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MICHAELA CRIMMIN: One of John Thakera’s inspiring newsletters containing accounts of his activities has just come through. It includes a generous reference to Arts & Ecology and eureka, I get it. The blogosphere is all about making connections, rather than as I’ve previously thought, the musings of frequently brilliant, witty, provocative individuals following linear lines of enquiry as they drink their morning coffee.

MICHAELA CRIMMIN: One of John Thakera’s inspiring newsletters containing accounts of his activities has just come through. It includes a generous reference to Arts & Ecology and eureka, I get it. The blogosphere is all about making connections, rather than as I’ve previously thought, the musings of frequently brilliant, witty, provocative individuals following linear lines of enquiry as they drink their morning coffee.

Connections are inherent in the word ‘ecology’. When we first set up Arts & Ecology in 2005 it was Felix Guattari’s interpretation that seemed so right. It was important that we had a framework that was trans-disciplinary with a project promoting and debating artists’ responses to current environmental challenges. You can’t leave out philosophy or politics or economics or sociology, or the arts, when addressing the complexity of climate change and its effects. (If Descartes saw how we are exploiting the environment surely he would have thought differently?)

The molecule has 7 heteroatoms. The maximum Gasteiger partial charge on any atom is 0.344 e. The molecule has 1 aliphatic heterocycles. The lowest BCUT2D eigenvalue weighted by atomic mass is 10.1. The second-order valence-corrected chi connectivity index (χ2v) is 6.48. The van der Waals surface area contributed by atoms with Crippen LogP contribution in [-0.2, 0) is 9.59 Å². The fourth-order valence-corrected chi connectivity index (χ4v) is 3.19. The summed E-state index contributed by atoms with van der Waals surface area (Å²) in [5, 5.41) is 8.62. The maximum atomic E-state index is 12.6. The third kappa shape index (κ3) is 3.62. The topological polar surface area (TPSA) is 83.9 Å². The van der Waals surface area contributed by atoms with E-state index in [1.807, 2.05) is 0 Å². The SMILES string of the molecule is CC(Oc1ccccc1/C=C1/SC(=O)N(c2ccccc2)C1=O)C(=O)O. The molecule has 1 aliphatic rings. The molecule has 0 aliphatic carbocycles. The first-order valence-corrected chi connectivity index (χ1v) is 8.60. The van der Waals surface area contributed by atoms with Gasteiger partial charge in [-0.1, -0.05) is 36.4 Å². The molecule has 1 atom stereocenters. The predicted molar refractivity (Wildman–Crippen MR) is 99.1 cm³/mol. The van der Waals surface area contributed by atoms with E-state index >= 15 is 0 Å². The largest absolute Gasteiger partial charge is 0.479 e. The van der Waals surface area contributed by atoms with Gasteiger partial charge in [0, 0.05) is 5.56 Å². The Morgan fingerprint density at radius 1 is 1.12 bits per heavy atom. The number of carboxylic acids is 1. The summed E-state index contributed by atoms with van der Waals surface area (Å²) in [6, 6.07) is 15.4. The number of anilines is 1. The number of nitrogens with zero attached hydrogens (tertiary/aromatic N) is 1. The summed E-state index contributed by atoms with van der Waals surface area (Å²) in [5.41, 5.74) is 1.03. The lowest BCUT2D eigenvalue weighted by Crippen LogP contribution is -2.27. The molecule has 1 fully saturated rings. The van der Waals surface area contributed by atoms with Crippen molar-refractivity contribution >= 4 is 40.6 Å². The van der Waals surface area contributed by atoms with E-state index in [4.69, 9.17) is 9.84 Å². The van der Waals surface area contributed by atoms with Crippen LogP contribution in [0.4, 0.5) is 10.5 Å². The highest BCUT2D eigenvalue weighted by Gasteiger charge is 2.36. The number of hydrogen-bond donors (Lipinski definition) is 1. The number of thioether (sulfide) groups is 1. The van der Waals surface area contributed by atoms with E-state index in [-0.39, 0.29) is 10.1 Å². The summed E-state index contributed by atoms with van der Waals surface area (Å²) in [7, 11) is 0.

On the 5th anniversary of Facebook, here’s to relationships, here’s to blogs! And here’s to encouraging connections in virtual and real space. There’s plenty to explore in both, including Heath Bunting’s work for a new exhibition at Leeds City Art Gallery opening on 11 February. I really encourage you to open the link here. And of course there’s the new exhibition Altermodern that opened at Tate Britain yesterday.

Illustration: Woman, from An A-Z of The System by Heath Bunting 2007. All the maps are online here, and discussed here.

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